The locations shot representative of sexual fantasies ranged from empty galleries to gardens. Said introduced an interactive aspect to her bold photos by adding to her brochures at the gallery a QR code which when scanned showcases all these locations and so in a way brings the Garden of Eden to life.

When asked what she hopes people walk away with after experiencing “Gardens of Cairo” Said responded, “I want people to have the capacity to imagine, without limit. It’s such an intimate mental process that happens internally, and yet many feel bombarded with shame. I want people to leave feeling that they are not alone, and if anything, our imagination is one of the few things we truly have full agency over, so use it.”


Moving on from the garden-like section of the exhibition, my eyes shifted toward the black-and-white collection of photography, titled Trailblazers by Egyptian documentary photographer, Lina Geoushy. Inspired by the golden age of cinema, ergo the reason behind all the photos being monochromatic, Geoushy created a collection of images that paid tribute to inspiring characters that we saw in Egyptian films. The self-portraits paid homage to films such as “Ana Horah” or “I am Free” a classic of the 50s which tackles issues regarding women’s empowerment and what they can and cannot do as it tracks a young woman fighting for her right to continue her education. Originally a novel written by Ihsan Abd El Qudos, the ideas that it raised was ahead of its time, making it the perfect backdrop for her exhibition.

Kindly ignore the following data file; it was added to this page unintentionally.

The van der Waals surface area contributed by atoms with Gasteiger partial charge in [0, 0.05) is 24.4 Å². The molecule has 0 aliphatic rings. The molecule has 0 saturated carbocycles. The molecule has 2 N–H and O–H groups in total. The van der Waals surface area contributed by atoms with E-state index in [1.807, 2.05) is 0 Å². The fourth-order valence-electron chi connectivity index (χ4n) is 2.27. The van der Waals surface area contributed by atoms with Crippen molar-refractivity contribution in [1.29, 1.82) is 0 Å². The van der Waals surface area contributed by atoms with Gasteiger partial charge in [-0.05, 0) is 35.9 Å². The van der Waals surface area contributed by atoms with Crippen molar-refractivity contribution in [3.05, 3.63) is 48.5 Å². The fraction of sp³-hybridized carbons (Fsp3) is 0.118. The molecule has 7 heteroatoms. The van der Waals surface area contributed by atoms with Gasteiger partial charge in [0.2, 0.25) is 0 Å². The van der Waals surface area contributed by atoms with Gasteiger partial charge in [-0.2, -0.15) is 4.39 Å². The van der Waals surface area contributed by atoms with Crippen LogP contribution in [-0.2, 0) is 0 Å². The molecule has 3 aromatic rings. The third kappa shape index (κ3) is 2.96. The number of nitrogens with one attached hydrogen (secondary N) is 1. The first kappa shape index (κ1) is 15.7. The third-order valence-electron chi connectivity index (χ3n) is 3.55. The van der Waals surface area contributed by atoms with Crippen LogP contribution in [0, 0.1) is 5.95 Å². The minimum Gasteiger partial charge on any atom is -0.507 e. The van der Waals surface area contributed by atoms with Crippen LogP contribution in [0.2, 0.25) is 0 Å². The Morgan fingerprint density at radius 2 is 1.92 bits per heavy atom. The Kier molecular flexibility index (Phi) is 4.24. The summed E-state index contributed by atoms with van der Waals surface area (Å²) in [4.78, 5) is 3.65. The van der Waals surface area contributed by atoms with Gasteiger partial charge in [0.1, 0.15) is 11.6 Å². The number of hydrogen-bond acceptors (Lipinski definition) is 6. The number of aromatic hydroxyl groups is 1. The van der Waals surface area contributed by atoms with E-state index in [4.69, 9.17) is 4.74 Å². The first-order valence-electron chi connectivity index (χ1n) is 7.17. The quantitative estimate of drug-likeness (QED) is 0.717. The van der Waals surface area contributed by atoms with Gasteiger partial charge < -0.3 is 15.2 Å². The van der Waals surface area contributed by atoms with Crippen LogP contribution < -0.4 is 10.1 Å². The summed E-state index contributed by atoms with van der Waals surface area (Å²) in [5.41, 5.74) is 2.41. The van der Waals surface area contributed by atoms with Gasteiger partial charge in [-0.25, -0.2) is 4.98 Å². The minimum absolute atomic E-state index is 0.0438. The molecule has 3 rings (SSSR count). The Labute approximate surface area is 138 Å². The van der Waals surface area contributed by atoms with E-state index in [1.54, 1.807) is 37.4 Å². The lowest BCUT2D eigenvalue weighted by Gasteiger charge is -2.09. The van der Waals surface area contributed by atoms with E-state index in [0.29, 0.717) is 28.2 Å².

Geoushy chose to play on a projector, offering a multi-sensorial experience for the audience; watching the film in addition to seeing the collection of self-portraits calling on women not to be pigeonholed. With the use of mixed media, the creative explored the use of old film archives to create a dialogue between the past and present to explore how women used to be versus how they currently are.

The self-portraits mirrored images of diverse types of women. Everything from a lawyer to a belly dancer, all posed by Geoushy herself, making a statement that these are all characters that a woman can be, without being boxed into one certain archetype.